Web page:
Anyone who lives with a Covid-19 case but does not have the disease themselves must remain in isolation for at least 10 days after the case is released from isolation.

That tallies up to a total 24 days, assuming the household contacts do not themselves catch the virus or that nobody else in their home catches it.

The new rules, introduced on Friday, are part of the government's strategy to slow the spread of Omicron in the community but how employers and employees will manage the lengthened isolation period is already raising concerns.

Employment lawyer Barbara Buckett, of BuckettLaw, said it's unclear how people who can't work from home can stretch their existing leave balances over the 24 days.

"It really is a compulsory leave situation which may or may not comply with the sick leave requirements and certainly 24 days is going to exhaust most people's sick leave," she said.

Buckett said businesses will also struggle when one or more employees are forced to isolate at home for the nearly-four week period.

"Particularly small businesses, to sustain a small business like hospitality with a loss of, and we're not just talking possibly one employee we're talking probably many as people are saying because it's like a domino effect, and 24 days is not sustainable," she said.

It's estimated up to 350,000 people could be isolating at home at the peak of the Omicron outbreak; some able to work from home but many, such as those working in retail, hospitality or trades, will not.

After announcing the shift to the 'red' traffic light on Sunday, Finance Minister Grant Robertson outlined the current financial supports in places for businesses.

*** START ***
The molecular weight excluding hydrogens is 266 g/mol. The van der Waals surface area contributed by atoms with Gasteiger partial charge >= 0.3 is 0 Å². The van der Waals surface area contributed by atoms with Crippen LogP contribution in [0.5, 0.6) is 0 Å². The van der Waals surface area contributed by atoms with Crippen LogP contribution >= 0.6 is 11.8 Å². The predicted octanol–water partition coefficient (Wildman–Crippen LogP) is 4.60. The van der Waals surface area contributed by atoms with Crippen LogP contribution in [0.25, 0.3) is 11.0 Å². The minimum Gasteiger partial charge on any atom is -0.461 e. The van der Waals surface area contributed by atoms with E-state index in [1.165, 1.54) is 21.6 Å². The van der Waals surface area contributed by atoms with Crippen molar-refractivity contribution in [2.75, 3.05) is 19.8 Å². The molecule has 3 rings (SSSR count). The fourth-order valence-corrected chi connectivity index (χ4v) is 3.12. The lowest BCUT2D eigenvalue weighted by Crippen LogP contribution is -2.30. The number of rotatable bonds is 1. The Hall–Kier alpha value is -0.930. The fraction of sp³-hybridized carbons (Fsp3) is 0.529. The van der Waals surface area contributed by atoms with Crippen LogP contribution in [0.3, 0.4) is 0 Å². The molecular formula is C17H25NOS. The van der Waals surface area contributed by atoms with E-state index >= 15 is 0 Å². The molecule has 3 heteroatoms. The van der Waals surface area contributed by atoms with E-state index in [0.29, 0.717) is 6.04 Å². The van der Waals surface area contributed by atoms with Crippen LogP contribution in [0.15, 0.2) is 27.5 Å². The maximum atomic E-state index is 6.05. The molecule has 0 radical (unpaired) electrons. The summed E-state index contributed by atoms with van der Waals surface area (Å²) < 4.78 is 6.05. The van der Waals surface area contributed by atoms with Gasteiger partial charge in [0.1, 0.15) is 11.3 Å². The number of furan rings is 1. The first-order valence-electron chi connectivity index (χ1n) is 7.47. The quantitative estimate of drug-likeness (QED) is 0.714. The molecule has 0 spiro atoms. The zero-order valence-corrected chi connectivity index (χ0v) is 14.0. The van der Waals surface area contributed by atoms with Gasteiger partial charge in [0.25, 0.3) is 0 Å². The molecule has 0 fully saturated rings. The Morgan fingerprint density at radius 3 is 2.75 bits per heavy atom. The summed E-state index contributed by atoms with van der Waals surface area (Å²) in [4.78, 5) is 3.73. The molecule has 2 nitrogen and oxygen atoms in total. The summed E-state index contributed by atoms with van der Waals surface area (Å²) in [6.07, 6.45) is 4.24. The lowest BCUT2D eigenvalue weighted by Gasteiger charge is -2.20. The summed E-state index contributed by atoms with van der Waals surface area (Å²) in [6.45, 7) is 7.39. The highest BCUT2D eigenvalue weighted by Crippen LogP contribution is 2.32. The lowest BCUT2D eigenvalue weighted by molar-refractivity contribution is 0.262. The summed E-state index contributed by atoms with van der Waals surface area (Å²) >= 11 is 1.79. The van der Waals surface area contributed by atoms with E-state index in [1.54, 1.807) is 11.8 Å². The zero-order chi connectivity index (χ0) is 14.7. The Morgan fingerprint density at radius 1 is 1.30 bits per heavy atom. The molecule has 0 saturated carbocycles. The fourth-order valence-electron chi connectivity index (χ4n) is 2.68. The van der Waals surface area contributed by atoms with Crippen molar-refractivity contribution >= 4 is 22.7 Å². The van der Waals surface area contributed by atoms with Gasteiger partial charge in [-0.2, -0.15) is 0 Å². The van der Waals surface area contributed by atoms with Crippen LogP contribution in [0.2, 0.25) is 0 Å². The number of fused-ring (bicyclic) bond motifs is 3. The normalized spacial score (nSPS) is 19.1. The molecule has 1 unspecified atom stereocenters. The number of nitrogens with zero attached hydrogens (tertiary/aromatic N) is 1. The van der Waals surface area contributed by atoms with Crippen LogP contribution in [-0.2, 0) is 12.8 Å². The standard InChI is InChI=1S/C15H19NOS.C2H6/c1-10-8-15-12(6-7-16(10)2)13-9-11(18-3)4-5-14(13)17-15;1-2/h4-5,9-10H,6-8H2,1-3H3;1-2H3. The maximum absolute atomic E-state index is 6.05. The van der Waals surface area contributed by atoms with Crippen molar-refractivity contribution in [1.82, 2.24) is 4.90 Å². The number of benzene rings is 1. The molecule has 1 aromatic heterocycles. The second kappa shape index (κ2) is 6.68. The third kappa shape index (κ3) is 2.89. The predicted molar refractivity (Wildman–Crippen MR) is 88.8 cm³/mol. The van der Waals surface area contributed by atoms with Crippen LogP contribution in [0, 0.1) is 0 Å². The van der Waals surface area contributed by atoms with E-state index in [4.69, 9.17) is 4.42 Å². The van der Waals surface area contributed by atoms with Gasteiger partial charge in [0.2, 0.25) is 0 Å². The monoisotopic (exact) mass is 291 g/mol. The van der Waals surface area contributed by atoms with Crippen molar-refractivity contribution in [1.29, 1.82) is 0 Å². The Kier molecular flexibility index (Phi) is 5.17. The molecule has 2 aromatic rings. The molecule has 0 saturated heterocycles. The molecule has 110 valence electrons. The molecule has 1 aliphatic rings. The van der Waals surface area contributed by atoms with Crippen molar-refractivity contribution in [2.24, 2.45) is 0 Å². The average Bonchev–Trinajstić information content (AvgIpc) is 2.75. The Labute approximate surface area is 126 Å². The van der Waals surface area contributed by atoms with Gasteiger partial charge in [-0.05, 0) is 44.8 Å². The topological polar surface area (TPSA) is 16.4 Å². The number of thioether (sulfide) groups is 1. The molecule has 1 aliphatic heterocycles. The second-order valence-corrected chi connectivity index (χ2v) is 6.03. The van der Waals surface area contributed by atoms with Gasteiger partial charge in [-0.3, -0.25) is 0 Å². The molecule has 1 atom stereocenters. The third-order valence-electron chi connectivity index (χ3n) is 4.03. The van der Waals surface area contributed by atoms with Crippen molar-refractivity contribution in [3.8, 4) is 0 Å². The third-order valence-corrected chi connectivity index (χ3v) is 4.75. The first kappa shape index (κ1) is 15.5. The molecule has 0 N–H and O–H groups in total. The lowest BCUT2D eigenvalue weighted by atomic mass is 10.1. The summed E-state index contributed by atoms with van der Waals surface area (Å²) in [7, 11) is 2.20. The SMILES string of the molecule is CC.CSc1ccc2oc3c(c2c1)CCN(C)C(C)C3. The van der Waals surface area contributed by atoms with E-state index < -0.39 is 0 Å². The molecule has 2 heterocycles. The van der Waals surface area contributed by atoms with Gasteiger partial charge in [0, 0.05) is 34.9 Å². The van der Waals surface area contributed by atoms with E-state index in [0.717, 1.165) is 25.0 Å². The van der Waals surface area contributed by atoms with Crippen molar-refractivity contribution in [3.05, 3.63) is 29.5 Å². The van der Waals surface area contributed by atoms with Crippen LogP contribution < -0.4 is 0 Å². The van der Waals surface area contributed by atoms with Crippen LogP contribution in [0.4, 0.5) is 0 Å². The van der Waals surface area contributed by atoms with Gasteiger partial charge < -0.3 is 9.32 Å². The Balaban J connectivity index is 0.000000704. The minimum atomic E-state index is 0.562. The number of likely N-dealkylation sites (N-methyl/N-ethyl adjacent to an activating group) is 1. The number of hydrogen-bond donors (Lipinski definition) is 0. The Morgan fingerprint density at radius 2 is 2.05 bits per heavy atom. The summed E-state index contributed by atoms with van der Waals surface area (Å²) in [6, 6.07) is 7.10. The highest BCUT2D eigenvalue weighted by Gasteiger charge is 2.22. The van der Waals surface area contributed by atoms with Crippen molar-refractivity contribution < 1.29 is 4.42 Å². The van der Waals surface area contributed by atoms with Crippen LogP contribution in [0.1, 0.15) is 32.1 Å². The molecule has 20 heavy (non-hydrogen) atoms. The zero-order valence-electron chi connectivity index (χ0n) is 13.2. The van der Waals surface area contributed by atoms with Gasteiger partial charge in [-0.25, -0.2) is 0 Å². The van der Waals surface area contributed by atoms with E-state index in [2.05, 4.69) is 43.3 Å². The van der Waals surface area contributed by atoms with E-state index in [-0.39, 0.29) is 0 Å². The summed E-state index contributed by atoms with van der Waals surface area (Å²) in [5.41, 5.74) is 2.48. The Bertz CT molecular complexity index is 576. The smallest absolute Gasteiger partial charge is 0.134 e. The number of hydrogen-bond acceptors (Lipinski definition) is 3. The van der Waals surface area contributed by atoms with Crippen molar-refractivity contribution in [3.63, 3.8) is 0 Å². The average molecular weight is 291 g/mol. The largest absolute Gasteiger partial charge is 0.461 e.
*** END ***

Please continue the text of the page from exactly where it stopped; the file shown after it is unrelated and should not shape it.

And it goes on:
The Leave Support Scheme, paid at the same rate as the wage subsidy, supports those not able to work because they have Covid-19, are isolating as a contact or are awaiting test results.

The Short Term Absence payment also supports employees waiting at home for test results.

Council of Trade Unions economic and policy director Craig Renney said a catch with these government's support schemes was that the employer had to apply for them.

"That creates real challenges because essentially employees are reliant upon their employers to start paperwork, to do some admin on their behalf, and when employers may well actually get zero benefit themselves," he said.

Renney said workers living week-to-week, who might struggle to negotiate leave agreements or receive thinner pay packets, will be most vulnerable in the coming weeks and months.

With a spate of mass absenteeism on the horizon, deputy prime minister Grant Robertson concedes it could be another difficult phase in the pandemic.

"It is, I accept, a very high degree of uncertainty for those businesses at the moment and that's why we're just urging businesses firstly to make sure their workers get boosted as quickly as possible. Secondly, to have those business continuity plans in place, and obviously we're working with the essential ones around the 'test to work' approach."

Robertson said the government was closely monitoring the economy as the country settled into the 'red' traffic light system, and has not ruled out introducing further targeting supports.